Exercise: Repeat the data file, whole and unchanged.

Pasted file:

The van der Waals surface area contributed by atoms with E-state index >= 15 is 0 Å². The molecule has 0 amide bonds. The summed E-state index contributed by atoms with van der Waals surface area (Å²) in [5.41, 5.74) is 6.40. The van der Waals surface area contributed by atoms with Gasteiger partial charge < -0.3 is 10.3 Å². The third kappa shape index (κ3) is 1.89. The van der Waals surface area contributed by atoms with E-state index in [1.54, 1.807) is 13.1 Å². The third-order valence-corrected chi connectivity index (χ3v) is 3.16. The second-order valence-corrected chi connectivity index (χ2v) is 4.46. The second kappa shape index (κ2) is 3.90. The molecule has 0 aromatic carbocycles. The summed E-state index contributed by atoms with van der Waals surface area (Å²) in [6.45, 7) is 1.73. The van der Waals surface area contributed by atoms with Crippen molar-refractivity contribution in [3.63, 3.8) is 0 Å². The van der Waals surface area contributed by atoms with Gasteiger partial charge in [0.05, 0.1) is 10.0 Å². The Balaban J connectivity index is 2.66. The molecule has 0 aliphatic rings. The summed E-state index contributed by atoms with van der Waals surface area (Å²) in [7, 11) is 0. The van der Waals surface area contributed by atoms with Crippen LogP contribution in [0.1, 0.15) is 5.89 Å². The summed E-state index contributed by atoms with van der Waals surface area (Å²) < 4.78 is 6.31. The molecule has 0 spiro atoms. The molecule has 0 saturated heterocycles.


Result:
The van der Waals surface area contributed by atoms with E-state index >= 15 is 0 Å². The molecule has 0 amide bonds. The summed E-state index contributed by atoms with van der Waals surface area (Å²) in [5.41, 5.74) is 6.40. The van der Waals surface area contributed by atoms with Gasteiger partial charge < -0.3 is 10.3 Å². The third kappa shape index (κ3) is 1.89. The van der Waals surface area contributed by atoms with E-state index in [1.54, 1.807) is 13.1 Å². The third-order valence-corrected chi connectivity index (χ3v) is 3.16. The second-order valence-corrected chi connectivity index (χ2v) is 4.46. The second kappa shape index (κ2) is 3.90. The molecule has 0 aromatic carbocycles. The summed E-state index contributed by atoms with van der Waals surface area (Å²) in [6.45, 7) is 1.73. The van der Waals surface area contributed by atoms with Crippen molar-refractivity contribution in [3.63, 3.8) is 0 Å². The van der Waals surface area contributed by atoms with Gasteiger partial charge in [0.05, 0.1) is 10.0 Å². The Balaban J connectivity index is 2.66. The molecule has 0 aliphatic rings. The summed E-state index contributed by atoms with van der Waals surface area (Å²) in [7, 11) is 0. The van der Waals surface area contributed by atoms with Crippen LogP contribution in [0.1, 0.15) is 5.89 Å². The summed E-state index contributed by atoms with van der Waals surface area (Å²) < 4.78 is 6.31. The molecule has 0 spiro atoms. The molecule has 0 saturated heterocycles.